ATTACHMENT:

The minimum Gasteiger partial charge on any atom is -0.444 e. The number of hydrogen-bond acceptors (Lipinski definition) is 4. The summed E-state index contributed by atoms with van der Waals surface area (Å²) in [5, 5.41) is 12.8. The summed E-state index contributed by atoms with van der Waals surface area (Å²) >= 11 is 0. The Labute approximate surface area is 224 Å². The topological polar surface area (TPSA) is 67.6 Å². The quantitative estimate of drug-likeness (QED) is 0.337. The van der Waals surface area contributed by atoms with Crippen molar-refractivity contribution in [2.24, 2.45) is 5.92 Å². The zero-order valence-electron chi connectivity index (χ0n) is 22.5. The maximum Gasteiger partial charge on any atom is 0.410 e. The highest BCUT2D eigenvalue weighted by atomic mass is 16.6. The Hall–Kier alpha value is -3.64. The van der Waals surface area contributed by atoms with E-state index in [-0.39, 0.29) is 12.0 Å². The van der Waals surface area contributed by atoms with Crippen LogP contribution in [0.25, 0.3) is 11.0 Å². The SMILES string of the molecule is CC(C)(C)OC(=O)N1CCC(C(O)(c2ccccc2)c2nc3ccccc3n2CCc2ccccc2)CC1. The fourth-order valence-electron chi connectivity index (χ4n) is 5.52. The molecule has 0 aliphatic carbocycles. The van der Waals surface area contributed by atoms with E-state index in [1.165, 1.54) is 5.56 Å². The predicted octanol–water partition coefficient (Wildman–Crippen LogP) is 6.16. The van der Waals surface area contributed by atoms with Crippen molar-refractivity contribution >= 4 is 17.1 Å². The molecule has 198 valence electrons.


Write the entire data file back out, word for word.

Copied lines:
The minimum Gasteiger partial charge on any atom is -0.444 e. The number of hydrogen-bond acceptors (Lipinski definition) is 4. The summed E-state index contributed by atoms with van der Waals surface area (Å²) in [5, 5.41) is 12.8. The summed E-state index contributed by atoms with van der Waals surface area (Å²) >= 11 is 0. The Labute approximate surface area is 224 Å². The topological polar surface area (TPSA) is 67.6 Å². The quantitative estimate of drug-likeness (QED) is 0.337. The van der Waals surface area contributed by atoms with Crippen molar-refractivity contribution in [2.24, 2.45) is 5.92 Å². The zero-order valence-electron chi connectivity index (χ0n) is 22.5. The maximum Gasteiger partial charge on any atom is 0.410 e. The highest BCUT2D eigenvalue weighted by atomic mass is 16.6. The Hall–Kier alpha value is -3.64. The van der Waals surface area contributed by atoms with E-state index in [-0.39, 0.29) is 12.0 Å². The van der Waals surface area contributed by atoms with Crippen LogP contribution in [0.25, 0.3) is 11.0 Å². The SMILES string of the molecule is CC(C)(C)OC(=O)N1CCC(C(O)(c2ccccc2)c2nc3ccccc3n2CCc2ccccc2)CC1. The fourth-order valence-electron chi connectivity index (χ4n) is 5.52. The molecule has 0 aliphatic carbocycles. The van der Waals surface area contributed by atoms with E-state index in [1.165, 1.54) is 5.56 Å². The predicted octanol–water partition coefficient (Wildman–Crippen LogP) is 6.16. The van der Waals surface area contributed by atoms with Crippen molar-refractivity contribution >= 4 is 17.1 Å². The molecule has 198 valence electrons.